Caring for your New Hosta
Determinant or Indeterminant Tomatoes?
Best Soil for Hostas
Grow Your Own Pumpkins for your Fall Decor!
Winter Sow Salad Green Seeds like Lettuce and Spinach!
Winter Sow Your Tomato and Pepper Seeds!
Winter Sow Those Annual Flower Seeds!
Winter Sow Your Herb Seeds!
Winter Sow Your Curcubit Seeds!
Growing Sunflowers for the Birds!
Draw beneficial insects into your garden with these ten plants.
Is it Really Safe to Feed Bread to Birds?
5 Common Misconceptions about Hostas
Why is my hosta growing so slowly?
What NOT to cut corners on in the Veggie Garden
Best Hostas for the Beginner
The Sun's Effect on Blue Hostas
Katie Lou - Antics of a Spitfire
Battling Slugs in the Garden
Hostas in the Fairy Garden!
Hostas of the Year!
15 Common Reasons Veggie Gardens Fail
Is Your Mulch Harming Your Plants?
10 Steps for Veggie Garden Success!
All About Those Fragrant Hostas
Tiara Series Hostas
Why Blue Hostas turn Green?
The Sun's Effect on Hosta Leaf Color
All About Slugs and Hostas
Growing Hostas in Pots
The Cool Blue Hostas
Sun Tolerant Hostas
Epsom Salt in the Organic Garden
The Beauty of Miniature Hostas
Growing Endive and Escarole
Homemade Potting Soil
Cleaning and Sanitizing your Terracotta Pots and Planters
How to Refresh and Reuse Old Potting Soil
Cleaning and Sanitizing your Birdbaths
Cleaning and Sanitizing your Bird Feeders
Cleaning and Sanitizing Birdhouses
Cleaning Birdhouses, Feeders and Baths
Overwintering Your Potted Hostas
All About Hostas -- Hostas 101
Epsom Salt for Growing Your Vegetables!
All About Growing Parsley
All About Growing Thyme
All About Growing Sage
Uses for Baking Soda in Your Garden
All About Growing Chives
Use Epsom Salt for Bigger Better Blooms!
Using Comfrey in your Veggie Garden
Use Epsom Salt for Great Rose Blooms!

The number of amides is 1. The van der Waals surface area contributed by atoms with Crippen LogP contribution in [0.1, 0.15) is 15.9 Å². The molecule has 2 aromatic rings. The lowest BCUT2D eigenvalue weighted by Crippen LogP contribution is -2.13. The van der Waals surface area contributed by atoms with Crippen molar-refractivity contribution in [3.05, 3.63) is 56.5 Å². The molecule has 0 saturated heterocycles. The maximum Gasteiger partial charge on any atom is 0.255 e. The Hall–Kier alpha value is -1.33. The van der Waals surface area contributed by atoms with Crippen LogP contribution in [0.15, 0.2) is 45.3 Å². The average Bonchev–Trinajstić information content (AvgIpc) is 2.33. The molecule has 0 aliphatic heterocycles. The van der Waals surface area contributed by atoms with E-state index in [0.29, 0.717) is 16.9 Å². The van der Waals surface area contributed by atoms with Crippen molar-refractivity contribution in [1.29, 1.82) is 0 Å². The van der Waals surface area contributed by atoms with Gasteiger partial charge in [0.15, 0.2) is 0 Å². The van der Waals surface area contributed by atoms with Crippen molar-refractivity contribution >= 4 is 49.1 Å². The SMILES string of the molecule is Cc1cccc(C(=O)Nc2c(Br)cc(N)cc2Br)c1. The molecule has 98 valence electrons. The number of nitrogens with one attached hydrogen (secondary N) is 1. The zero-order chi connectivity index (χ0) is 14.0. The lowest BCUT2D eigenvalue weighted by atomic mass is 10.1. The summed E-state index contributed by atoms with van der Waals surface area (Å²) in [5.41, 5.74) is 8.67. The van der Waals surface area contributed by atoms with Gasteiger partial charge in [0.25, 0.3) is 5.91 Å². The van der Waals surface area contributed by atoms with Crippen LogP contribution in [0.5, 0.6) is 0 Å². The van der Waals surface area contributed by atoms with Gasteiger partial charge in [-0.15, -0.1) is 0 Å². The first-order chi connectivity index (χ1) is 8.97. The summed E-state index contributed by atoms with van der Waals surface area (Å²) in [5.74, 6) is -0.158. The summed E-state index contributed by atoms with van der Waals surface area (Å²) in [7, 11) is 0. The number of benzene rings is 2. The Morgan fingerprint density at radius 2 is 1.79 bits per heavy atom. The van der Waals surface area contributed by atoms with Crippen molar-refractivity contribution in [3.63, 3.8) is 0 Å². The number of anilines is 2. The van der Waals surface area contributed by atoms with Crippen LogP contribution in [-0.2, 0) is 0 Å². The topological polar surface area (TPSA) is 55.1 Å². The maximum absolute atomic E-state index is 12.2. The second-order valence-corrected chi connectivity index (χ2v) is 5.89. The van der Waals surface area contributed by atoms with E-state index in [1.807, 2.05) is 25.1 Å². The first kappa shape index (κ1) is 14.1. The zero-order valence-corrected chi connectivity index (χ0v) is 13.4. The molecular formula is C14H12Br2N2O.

Using Epsom Salt in Your Garden
Hosta- Seasonal Calendar of Care
Garden Soil Amendments You Can Make For Free
Growing Hostas from Seed
Creating a Landscape that Rocks
Using Leaf Mold in your Garden
All About Growing Oregano
All About Growing Cilantro
Hardening off your Home Grown Veggie Seedlings
All About Growing Mint
What's Winter Sowing?
All About Growing Rosemary
Using Epsom Salt on Hostas!
Using Troughs in the Garden
All About Composting
All About Growing Dill
Growing Swiss Chard
Growing Mustard Greens
All About Growing Basil
Dividing Your Hostas
The Beauty of Variegated Hostas
That 70's Garden!
Advice for Less-Than Honest Co-Workers!
Best Annuals for Your Vegetable Garden
CARING FOR YOUR NEW HOSTA!
Upon delivery, unwrap your hosta. Re-wet the paper towel covering the roots if it has dried out in shipment. Keep moist, but not wet, until you can plant the hosta.
Hostas shipped in early spring may not yet have foliage. Hostas shipped in summer will have foliage, however there may be some leaf yellowing present. Fall shipped hostas may be beginning to enter their dormancy but are still growing roots.
All hostas DO need at least some indirect or dappled sunlight to survive. However, too much direct sun can be damaging to hostas, even sun tolerant ones. Generally, full to dappled morning sun and afternoon shade is an ideal location for hostas. There are many varieties that are sun tolerant and can be placed in as much as four to six hours of sun, but do require more water.
Planting Your Hosta Directly into the Garden
Plant your new hosta in well-draining soil in a hole twice the width of the roots. Tuck the roots in pointed downward and the eyes or growing points slightly below the soil surface. Hostas can grow well in nearly any type of soil. The best soil for hostas, however, is one that is rich in plant foods (compost), retains moisture well yet drains easily. Hosta roots can grow anywhere from 6 to 18" deep and require plenty of space between plants for good air circulation. Water well for the first few weeks until established, then when needed. A good layer of mulch will help retain moisture to the roots. You can use a 5-10-5 fertilizer for your hostas or aged manure.
A Bit About Coloring
The amount of sun a hosta gets will influence the color of the leaves. Certain hosta varieties will not get their final color until they are more mature, while other varieties get their specific coloring at a certain time of year. For instance, blue hostas get the blue color from a waxy coating on the leaves. Under the waxy coating, the leaves are actually green. That is why in many pictures of a "blue" hosta, the leaves appear green. The waxy blue coating will return the next season so moving your hosta to a shadier location for the next season may give you the coloring you want.
And if you're not in the group already, welcome to the world of Hosta-Holics!
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